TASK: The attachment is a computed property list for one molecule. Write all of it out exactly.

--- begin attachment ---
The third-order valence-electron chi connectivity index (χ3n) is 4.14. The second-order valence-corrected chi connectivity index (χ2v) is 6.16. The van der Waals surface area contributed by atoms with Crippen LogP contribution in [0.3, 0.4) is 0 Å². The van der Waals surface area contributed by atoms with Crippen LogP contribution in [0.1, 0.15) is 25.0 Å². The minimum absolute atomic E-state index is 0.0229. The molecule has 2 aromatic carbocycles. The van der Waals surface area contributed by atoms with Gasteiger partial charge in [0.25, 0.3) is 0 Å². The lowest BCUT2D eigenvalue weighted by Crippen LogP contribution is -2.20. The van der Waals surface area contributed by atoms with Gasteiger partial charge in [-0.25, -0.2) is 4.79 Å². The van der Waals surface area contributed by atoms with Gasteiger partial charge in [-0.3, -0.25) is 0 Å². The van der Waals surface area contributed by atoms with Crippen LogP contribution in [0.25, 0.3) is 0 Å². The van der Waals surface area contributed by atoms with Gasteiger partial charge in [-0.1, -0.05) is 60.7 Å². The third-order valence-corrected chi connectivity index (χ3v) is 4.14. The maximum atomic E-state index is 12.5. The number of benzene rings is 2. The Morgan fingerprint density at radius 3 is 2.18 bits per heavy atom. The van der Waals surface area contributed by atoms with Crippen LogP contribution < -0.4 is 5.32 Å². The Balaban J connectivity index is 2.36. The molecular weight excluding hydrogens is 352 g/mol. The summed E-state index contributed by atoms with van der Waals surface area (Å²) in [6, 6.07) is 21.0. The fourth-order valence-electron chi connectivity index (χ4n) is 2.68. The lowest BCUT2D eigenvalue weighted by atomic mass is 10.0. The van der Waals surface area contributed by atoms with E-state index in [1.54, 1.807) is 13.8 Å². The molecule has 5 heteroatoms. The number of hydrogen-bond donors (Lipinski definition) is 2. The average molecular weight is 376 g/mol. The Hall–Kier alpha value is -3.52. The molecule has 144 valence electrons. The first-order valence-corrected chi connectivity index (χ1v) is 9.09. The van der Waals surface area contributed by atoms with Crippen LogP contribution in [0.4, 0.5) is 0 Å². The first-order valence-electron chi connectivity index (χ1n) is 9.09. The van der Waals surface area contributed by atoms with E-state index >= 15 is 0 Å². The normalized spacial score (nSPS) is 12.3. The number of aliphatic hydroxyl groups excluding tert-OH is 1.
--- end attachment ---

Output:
The third-order valence-electron chi connectivity index (χ3n) is 4.14. The second-order valence-corrected chi connectivity index (χ2v) is 6.16. The van der Waals surface area contributed by atoms with Crippen LogP contribution in [0.3, 0.4) is 0 Å². The van der Waals surface area contributed by atoms with Crippen LogP contribution in [0.1, 0.15) is 25.0 Å². The minimum absolute atomic E-state index is 0.0229. The molecule has 2 aromatic carbocycles. The van der Waals surface area contributed by atoms with Gasteiger partial charge in [0.25, 0.3) is 0 Å². The lowest BCUT2D eigenvalue weighted by Crippen LogP contribution is -2.20. The van der Waals surface area contributed by atoms with Gasteiger partial charge in [-0.25, -0.2) is 4.79 Å². The van der Waals surface area contributed by atoms with Gasteiger partial charge in [-0.3, -0.25) is 0 Å². The van der Waals surface area contributed by atoms with Crippen LogP contribution in [0.25, 0.3) is 0 Å². The van der Waals surface area contributed by atoms with Gasteiger partial charge in [-0.1, -0.05) is 60.7 Å². The third-order valence-corrected chi connectivity index (χ3v) is 4.14. The maximum atomic E-state index is 12.5. The number of benzene rings is 2. The Morgan fingerprint density at radius 3 is 2.18 bits per heavy atom. The van der Waals surface area contributed by atoms with Crippen LogP contribution < -0.4 is 5.32 Å². The Balaban J connectivity index is 2.36. The molecular weight excluding hydrogens is 352 g/mol. The summed E-state index contributed by atoms with van der Waals surface area (Å²) in [6, 6.07) is 21.0. The fourth-order valence-electron chi connectivity index (χ4n) is 2.68. The lowest BCUT2D eigenvalue weighted by atomic mass is 10.0. The van der Waals surface area contributed by atoms with E-state index in [1.54, 1.807) is 13.8 Å². The molecule has 5 heteroatoms. The number of hydrogen-bond donors (Lipinski definition) is 2. The average molecular weight is 376 g/mol. The Hall–Kier alpha value is -3.52. The molecule has 144 valence electrons. The first-order valence-corrected chi connectivity index (χ1v) is 9.09. The van der Waals surface area contributed by atoms with Crippen LogP contribution in [0.4, 0.5) is 0 Å². The first-order valence-electron chi connectivity index (χ1n) is 9.09. The van der Waals surface area contributed by atoms with E-state index >= 15 is 0 Å². The normalized spacial score (nSPS) is 12.3. The number of aliphatic hydroxyl groups excluding tert-OH is 1.